This has so far been the most confusing of my submissions. "Geography" and "Shapes" were accepted for publication in the January-March 2014 issue of Sentinel Literary Quarterly (based in the United Kingdom) sometime in November last year. March came and went with no news from the pub. Then, with half the year already gone, the issue's finally out - at least parts of it, based on how the website looks. My poems are supposed to appear only in the print version of the magazine, so here they are.
* * * * *
Tonight, my lover promised we would go places--
edge of the sun or rim of a lunar crater
circle the burst of stars in our patch of sky
hitch a ride on a spinning asteroid
and feel how space invades the distance
straddling two electric bodies.
Here was our house, next to Moscow
and the frost that permeates its empty squares.
Every morning, we woke to bells ringing
from the onion domes of St. Basil's
sounds we imagined mailed to our window
by melting snow, the hurtling wind.
My lover believed in all things real and imagined,
and I, the rest that hover in between.
In the place where they sell coffins,
I first saw her, looking from beneath one of the cases
the glass reflecting the whites of her eyes
her body, a lazy shadow supine in its polished casing.
I took her, there and then, on a trip around the globe
painting portraits of ruins and walls, hillside
trees, a field of wildflower, mountains.
She devoured the sights, the moving pictures
down to the final shred of celluloid.
Stop-- touch this acre of soft earth.
Here was the place for the invention of promise:
bend of the harsh ray of light
and spark of the first gleam of life.
Notice how everything collapses to its core,
how nothing seems able to withstand
the pull of gravity. This is also a place
for broken things, and for things to be broken.
Shards of glass collect on the bleeding feet,
wounds refusing to close with every washing.
Here was where we landed last night:
not in Zurich or Oslo, balmy Barcelona,
the lofty heights of Denver or swampy New Orleans.
A house of stone and fog, both solid and wisp
like whispers inhabiting the space between our mouths.
Here, our words are nothing but air.
* * * * *
The lemon tree makes a curious shape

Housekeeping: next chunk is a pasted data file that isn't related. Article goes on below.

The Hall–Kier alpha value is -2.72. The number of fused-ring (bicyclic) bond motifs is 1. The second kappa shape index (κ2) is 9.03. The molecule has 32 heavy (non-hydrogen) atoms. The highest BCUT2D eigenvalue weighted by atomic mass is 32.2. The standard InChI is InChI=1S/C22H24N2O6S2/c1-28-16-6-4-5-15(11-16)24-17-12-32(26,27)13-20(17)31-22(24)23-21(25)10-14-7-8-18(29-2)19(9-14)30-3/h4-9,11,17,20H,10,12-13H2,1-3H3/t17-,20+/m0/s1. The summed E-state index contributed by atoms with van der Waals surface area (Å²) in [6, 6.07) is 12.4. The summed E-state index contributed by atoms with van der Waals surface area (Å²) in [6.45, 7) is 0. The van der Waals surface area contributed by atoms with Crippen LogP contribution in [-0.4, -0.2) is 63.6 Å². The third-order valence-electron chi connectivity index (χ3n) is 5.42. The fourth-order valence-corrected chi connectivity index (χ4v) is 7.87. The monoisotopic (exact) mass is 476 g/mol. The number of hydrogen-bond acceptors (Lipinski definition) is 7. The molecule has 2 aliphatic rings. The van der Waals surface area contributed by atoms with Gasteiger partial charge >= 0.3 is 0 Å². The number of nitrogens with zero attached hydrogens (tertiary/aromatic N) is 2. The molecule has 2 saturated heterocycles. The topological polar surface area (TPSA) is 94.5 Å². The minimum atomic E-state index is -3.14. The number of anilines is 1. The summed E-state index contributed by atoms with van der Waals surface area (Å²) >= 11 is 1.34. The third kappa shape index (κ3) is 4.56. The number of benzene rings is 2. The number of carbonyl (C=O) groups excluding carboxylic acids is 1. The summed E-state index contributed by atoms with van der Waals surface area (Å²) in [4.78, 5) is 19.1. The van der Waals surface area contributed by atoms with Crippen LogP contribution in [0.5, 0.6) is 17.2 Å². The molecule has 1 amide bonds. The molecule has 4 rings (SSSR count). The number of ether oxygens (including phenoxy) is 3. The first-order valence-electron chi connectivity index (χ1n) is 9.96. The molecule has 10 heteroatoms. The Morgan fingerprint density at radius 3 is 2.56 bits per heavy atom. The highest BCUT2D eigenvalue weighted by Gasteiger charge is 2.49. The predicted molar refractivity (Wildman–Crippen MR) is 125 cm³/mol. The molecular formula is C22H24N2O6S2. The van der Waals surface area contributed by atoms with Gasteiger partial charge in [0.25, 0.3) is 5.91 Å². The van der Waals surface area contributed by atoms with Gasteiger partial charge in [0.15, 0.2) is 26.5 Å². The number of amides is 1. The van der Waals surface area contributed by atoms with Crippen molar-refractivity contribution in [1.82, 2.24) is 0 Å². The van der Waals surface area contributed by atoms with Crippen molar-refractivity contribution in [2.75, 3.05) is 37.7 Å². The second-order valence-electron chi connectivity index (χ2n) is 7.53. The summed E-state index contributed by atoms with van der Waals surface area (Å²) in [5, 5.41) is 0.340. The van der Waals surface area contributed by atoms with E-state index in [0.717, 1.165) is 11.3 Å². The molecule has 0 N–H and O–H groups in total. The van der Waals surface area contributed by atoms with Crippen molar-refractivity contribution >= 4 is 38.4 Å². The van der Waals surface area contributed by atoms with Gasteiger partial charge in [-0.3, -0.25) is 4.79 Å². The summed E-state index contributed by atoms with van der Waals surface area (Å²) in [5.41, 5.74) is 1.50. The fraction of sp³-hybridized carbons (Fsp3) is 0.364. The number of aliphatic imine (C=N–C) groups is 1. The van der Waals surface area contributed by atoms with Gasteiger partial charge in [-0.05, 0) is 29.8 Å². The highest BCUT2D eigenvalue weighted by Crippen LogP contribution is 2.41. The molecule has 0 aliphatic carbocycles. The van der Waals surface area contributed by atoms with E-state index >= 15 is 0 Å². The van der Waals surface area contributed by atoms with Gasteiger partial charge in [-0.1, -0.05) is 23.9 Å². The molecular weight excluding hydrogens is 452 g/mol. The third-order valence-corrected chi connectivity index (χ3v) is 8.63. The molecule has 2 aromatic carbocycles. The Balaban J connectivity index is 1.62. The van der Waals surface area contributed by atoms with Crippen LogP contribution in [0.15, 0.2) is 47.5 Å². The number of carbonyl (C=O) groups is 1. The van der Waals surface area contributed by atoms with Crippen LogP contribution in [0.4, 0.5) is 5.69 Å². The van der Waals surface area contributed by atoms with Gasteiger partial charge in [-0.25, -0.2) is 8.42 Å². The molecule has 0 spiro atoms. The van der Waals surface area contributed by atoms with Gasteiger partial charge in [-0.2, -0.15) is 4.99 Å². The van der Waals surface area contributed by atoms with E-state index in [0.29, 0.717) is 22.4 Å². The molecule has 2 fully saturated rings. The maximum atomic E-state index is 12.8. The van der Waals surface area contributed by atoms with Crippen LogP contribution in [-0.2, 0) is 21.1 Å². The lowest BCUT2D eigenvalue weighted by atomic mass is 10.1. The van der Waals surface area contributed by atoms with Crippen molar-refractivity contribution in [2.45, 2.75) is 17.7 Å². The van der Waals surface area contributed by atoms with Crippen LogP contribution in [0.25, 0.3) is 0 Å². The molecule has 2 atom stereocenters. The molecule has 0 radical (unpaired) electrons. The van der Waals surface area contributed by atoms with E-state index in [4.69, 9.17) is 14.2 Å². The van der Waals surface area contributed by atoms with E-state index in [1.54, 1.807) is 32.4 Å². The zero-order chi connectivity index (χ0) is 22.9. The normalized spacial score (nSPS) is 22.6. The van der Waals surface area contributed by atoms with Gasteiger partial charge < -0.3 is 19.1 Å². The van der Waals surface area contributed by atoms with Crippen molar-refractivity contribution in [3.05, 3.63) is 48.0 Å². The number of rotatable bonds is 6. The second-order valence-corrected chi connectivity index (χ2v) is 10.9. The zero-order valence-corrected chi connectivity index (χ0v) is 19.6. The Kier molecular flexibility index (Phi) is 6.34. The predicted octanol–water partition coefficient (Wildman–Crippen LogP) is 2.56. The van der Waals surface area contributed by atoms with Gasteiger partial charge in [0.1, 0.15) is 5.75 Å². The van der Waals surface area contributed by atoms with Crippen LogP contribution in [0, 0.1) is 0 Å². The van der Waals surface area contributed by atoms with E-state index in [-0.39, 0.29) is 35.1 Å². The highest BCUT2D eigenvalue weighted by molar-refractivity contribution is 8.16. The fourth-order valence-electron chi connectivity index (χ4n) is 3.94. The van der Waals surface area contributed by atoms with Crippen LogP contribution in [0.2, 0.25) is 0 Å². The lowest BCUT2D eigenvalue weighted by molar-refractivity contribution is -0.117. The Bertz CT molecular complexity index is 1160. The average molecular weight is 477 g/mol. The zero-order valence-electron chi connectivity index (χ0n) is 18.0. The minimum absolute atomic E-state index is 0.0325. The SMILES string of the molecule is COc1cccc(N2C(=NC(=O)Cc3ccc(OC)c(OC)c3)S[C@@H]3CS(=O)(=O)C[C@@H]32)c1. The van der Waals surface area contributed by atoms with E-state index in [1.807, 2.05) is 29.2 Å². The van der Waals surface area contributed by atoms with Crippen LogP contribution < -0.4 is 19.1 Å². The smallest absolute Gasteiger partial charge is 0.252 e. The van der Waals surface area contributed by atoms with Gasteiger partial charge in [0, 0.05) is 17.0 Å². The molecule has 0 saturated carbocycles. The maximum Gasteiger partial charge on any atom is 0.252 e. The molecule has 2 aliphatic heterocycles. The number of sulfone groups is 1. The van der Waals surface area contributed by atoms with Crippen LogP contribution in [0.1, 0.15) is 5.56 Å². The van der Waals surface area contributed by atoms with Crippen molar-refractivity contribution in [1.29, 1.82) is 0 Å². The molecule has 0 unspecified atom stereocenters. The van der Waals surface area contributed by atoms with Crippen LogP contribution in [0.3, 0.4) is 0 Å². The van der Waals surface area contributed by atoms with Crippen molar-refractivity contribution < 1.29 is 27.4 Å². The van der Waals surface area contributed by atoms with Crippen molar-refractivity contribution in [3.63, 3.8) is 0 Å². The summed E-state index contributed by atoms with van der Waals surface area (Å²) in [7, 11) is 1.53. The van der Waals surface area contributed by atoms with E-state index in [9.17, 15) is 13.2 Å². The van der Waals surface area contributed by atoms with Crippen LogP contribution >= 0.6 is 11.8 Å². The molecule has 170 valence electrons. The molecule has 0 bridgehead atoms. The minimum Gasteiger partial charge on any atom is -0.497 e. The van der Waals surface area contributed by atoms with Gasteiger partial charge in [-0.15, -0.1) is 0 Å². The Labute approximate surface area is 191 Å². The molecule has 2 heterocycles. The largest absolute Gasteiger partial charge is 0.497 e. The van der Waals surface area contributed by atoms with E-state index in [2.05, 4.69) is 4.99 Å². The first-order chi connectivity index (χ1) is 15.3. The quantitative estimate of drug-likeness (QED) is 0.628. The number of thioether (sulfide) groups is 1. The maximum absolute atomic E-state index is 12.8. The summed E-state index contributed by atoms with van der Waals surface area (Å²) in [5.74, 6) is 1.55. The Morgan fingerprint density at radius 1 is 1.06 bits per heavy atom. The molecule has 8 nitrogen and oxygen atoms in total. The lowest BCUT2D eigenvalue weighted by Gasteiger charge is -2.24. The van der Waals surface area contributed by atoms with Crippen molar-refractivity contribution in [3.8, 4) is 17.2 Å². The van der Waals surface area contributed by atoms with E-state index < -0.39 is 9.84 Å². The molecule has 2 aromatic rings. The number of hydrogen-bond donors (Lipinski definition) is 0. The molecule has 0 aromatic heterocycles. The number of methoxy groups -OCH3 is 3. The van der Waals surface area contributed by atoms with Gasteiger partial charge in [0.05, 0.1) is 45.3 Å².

in the way it bends to the sky:
stooped, slight dent along the delicate stem
as if praying to heaven or asking
what shape the rain takes
as it plummets in a raging storm.
To be old and still bear fruit-- yellow,
flock of eager schoolchildren
navigating an empty museum at daytime;
sour, the aftertaste of troubled marriages--
is quite enviable. It means the capacity
to create is still intact, like looking beyond
the windowpane and asking the glass
what shape the moon takes at midnight,
hoping to imitate its spectral glow,
the curve where darkness meets the light.
This morning, the lemon tree travelled
one inch farther from its mound of earth,
but also, nearer to when it shall finally stop
trying to be taller than the rest of the garden--
the nonstop pendulum of bamboo stalks,
the rose bushes blossoming in summer--
and learn to let go of the one perfect fruit
hanging from the one perfect branch,
or what is the shape of sadness
trapped in the bubble of trickling tears
when a father's face has turned away
after his daughter's wedding.
Tonight, the lemon tree stands content
with the geometry of its place--
the triangle of leaves moist with dewdrops
the parallel branches bearing weight
of the future fruit, or what shape
the unborn seed takes in its watery womb,
in its nameless state when even strangers
tend to its needs, an old man's need
to see circles and squares take the form
of boisterous grandchildren, like saplings
breaking through the soil for the first time.